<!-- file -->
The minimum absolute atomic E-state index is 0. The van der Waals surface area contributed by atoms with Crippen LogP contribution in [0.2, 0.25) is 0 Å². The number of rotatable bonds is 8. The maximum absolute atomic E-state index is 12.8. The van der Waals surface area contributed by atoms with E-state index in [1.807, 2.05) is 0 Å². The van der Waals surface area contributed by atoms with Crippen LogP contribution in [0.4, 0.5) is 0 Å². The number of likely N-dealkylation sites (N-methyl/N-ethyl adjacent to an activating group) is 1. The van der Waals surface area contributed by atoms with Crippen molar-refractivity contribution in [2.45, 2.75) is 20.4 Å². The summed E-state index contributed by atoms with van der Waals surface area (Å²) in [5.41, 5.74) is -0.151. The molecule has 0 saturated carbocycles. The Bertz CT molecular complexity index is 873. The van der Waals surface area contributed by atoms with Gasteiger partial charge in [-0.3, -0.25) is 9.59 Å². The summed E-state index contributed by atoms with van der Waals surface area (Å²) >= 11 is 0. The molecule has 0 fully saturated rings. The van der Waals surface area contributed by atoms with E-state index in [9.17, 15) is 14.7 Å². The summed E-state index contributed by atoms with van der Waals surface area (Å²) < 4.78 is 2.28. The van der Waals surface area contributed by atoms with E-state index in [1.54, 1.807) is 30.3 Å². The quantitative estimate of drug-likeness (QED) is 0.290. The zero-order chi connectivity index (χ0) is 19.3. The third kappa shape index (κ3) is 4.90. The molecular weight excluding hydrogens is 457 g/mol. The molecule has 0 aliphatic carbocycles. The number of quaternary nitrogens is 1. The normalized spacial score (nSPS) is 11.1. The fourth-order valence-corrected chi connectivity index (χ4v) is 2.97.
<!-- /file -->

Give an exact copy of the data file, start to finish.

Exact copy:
The minimum absolute atomic E-state index is 0. The van der Waals surface area contributed by atoms with Crippen LogP contribution in [0.2, 0.25) is 0 Å². The number of rotatable bonds is 8. The maximum absolute atomic E-state index is 12.8. The van der Waals surface area contributed by atoms with E-state index in [1.807, 2.05) is 0 Å². The van der Waals surface area contributed by atoms with Crippen LogP contribution in [0.4, 0.5) is 0 Å². The number of likely N-dealkylation sites (N-methyl/N-ethyl adjacent to an activating group) is 1. The van der Waals surface area contributed by atoms with Crippen molar-refractivity contribution in [2.45, 2.75) is 20.4 Å². The summed E-state index contributed by atoms with van der Waals surface area (Å²) in [5.41, 5.74) is -0.151. The molecule has 0 saturated carbocycles. The Bertz CT molecular complexity index is 873. The van der Waals surface area contributed by atoms with Gasteiger partial charge in [-0.3, -0.25) is 9.59 Å². The summed E-state index contributed by atoms with van der Waals surface area (Å²) >= 11 is 0. The molecule has 0 fully saturated rings. The van der Waals surface area contributed by atoms with E-state index in [9.17, 15) is 14.7 Å². The summed E-state index contributed by atoms with van der Waals surface area (Å²) < 4.78 is 2.28. The van der Waals surface area contributed by atoms with E-state index in [1.54, 1.807) is 30.3 Å². The quantitative estimate of drug-likeness (QED) is 0.290. The zero-order chi connectivity index (χ0) is 19.3. The third kappa shape index (κ3) is 4.90. The molecular weight excluding hydrogens is 457 g/mol. The molecule has 0 aliphatic carbocycles. The number of quaternary nitrogens is 1. The normalized spacial score (nSPS) is 11.1. The fourth-order valence-corrected chi connectivity index (χ4v) is 2.97.